Should I partner with another attorney when starting my practice?
This is a question often asked by young lawyers who want to go solo. And the answer often given by seasoned solos is either ‘no’ or the more emphatic ‘hell no.’ This response is usually accompanied by a horrifying story of a partnership gone bad that wrecked the credit, reputation, sanity, etc. of one or both of the partners. Hence, the response, don’t partner up.
Why Young Lawyers Really Want a Partner
Few of the young lawyers seeking a response to this oft-asked question are really looking for a partner. I think what these young lawyers are really looking for (as I was when I was in their shoes not long ago) is confidence.
These young solos are scared. For many of them, every lawyer that they share their solo plans with has negative things to say. Having a partner gives them someone to share their struggles with, someone to review their work and someone else with the seemingly-crazy idea of going solo. It also means instead of just having a solo practice that rests squarely on their shoulders, they have a “real” firm with more than one attorney. This gives young lawyers starting out a sense of legitimacy.
While some young lawyers will greatly benefit from partnering with the right person, having a partner in their solo venture will not solve the ‘lack of confidence’ problem. Additionally, the loneliness, responsibility and work review can be dealt with in a much simpler way.
What Young Solos Should Do Instead
As many a seasoned solo has told a young solo, taking on a business partner is like getting married. Therefore, finding the elusive “right” partner is like finding a spouse - often requiring years of searching. And, of course, maintaining the relationship is just as much work as maintaining a good marriage.
As any married person will tell you, being single is much simpler than being married. And the last thing a young solo needs is to further complicate the process of starting and running a law practice.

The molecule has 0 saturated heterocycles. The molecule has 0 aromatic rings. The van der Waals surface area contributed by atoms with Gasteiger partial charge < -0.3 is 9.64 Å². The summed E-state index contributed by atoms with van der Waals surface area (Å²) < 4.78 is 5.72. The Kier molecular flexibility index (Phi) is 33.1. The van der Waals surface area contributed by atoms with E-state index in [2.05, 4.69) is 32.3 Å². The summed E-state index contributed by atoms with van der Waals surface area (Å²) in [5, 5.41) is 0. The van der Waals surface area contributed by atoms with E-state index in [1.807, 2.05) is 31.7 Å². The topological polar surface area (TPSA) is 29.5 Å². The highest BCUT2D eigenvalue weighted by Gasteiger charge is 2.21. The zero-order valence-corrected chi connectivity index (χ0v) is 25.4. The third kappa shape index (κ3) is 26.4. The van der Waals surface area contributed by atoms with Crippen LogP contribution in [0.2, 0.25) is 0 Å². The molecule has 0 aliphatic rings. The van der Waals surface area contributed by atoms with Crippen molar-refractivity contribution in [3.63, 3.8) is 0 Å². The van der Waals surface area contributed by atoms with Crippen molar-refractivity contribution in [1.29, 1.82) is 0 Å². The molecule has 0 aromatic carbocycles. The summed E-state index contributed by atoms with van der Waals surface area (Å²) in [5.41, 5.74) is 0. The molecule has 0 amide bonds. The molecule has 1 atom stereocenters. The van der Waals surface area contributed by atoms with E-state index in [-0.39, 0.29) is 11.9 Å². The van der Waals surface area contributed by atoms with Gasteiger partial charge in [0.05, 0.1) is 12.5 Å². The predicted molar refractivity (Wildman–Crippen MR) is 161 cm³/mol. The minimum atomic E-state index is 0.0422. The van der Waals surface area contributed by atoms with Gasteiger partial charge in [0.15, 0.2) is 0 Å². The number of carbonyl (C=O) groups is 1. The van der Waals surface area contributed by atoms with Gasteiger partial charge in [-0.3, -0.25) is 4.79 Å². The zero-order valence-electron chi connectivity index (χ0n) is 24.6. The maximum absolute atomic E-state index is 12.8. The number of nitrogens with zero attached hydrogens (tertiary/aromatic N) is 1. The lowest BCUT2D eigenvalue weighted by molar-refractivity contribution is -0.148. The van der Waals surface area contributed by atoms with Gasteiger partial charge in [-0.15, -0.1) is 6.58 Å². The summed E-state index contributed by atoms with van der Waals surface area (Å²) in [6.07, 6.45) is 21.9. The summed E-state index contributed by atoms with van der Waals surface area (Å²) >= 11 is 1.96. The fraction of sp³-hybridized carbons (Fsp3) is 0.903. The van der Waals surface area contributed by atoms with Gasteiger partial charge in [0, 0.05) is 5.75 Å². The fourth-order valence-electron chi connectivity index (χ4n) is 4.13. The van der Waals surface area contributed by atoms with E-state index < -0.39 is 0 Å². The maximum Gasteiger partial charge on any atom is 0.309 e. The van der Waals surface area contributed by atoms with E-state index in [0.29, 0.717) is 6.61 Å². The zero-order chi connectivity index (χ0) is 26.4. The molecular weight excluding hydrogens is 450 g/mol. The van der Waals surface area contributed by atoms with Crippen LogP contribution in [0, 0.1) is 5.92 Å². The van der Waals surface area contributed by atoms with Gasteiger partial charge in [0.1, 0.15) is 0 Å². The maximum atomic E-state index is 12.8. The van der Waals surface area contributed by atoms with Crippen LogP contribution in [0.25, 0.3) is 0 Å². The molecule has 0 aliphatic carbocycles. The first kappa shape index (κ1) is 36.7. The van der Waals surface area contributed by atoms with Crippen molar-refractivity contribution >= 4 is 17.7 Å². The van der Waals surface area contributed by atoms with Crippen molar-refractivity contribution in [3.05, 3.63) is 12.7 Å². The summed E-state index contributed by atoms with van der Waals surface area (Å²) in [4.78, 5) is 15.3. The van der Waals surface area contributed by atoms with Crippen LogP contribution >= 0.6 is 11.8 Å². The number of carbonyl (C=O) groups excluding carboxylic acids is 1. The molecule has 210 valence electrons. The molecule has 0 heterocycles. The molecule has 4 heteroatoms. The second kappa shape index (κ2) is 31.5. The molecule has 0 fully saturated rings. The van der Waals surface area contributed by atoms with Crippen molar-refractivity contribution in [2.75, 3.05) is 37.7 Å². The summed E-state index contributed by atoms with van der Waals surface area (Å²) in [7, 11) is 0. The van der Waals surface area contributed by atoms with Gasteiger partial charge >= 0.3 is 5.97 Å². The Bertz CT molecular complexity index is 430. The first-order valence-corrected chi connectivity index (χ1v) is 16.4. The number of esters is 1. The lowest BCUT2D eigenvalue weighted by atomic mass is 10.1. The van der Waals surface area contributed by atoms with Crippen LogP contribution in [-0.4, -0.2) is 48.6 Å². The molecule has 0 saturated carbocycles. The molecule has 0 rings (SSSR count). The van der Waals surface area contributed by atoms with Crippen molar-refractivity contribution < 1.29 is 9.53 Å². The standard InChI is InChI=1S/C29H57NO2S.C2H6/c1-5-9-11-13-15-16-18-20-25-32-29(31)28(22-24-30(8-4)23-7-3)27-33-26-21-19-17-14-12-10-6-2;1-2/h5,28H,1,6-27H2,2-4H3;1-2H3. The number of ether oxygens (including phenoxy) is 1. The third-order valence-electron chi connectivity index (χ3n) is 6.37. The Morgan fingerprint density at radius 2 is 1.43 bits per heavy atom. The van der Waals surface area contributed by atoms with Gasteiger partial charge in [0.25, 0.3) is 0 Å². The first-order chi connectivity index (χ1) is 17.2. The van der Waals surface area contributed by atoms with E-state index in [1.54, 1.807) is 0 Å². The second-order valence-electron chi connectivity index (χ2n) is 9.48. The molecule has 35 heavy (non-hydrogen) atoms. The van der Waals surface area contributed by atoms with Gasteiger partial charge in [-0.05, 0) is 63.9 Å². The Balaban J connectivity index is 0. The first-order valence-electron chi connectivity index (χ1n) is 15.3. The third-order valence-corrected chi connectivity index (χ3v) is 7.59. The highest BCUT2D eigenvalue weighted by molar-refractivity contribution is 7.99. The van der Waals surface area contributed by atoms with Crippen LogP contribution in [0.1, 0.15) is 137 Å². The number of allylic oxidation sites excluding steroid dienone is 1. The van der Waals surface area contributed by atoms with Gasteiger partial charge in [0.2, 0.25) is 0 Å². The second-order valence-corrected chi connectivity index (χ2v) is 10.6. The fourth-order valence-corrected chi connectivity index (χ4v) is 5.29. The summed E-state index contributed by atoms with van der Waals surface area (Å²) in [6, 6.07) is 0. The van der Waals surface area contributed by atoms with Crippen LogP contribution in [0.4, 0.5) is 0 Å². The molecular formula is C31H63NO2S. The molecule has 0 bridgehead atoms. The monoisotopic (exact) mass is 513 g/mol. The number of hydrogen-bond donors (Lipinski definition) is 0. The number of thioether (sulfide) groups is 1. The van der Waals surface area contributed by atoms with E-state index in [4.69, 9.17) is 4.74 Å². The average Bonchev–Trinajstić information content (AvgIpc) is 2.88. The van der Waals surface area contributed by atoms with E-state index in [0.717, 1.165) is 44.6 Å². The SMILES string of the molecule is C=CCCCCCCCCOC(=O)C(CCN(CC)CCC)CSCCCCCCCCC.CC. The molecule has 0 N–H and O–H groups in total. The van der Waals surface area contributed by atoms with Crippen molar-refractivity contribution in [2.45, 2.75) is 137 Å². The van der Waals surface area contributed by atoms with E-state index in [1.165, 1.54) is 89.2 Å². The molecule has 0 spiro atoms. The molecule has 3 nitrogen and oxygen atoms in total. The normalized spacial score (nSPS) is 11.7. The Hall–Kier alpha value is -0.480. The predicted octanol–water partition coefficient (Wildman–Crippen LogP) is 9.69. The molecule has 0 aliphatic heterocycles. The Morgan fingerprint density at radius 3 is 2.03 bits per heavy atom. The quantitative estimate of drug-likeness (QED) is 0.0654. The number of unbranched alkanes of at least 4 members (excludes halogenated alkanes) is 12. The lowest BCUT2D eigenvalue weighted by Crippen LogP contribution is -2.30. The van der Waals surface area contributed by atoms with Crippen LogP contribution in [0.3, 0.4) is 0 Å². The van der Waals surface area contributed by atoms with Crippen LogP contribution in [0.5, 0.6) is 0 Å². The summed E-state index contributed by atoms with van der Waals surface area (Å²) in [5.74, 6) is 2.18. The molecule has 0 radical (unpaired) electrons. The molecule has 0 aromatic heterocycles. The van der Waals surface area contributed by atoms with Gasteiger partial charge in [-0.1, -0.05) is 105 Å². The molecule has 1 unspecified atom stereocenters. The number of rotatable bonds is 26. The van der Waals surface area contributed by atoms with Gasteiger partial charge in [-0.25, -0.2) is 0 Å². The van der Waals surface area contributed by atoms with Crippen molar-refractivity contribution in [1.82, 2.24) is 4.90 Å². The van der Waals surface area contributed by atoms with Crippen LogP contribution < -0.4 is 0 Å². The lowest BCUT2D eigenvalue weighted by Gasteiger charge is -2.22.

The fears that come up when considering the solo life can be resolved with one bold action:
Put yourself out there.
Announce your freaking firm to the world! Tell every lawyer, law student, recent grad, law professor, judge you know that you’re going solo. Attend conferences and other networking opportunities and tell the lawyers you meet that your a new lawyer and you’re going solo. And don’t say you’re thinking about it when you’ve really already decided it. Don’t downplay what you’re doing. Talk about it. Don’t sheepishly hide in your office. Put yourself out there.
Do this, even though you may run into negabots who will not be supportive of your solo plans. In my experience and the experience of many other young solos I know who have done this, you will make connections with colleagues who remember the fear (and exhilaration) they experienced when they went solo. They will support you. They will respond to your emails and send you resources. They will become mentors and friends.
That’s how you obtain mentors who can give you guidance and a boost of confidence when fear comes up. That’s how you obtain solo peers you can commiserate with when things are tough and celebrate with when things are going great. Its also how you get advice and referrals, find out about relevant events and develop a community of cheerleaders and friends in fellow lawyers. Coincidentally, its also how you will find the right business partner, if that is the right path for you.
All opinions, advice, and experiences of guest bloggers/columnists are those of the author and do not necessarily reflect the opinions, practices or experiences of Solo Practice University®.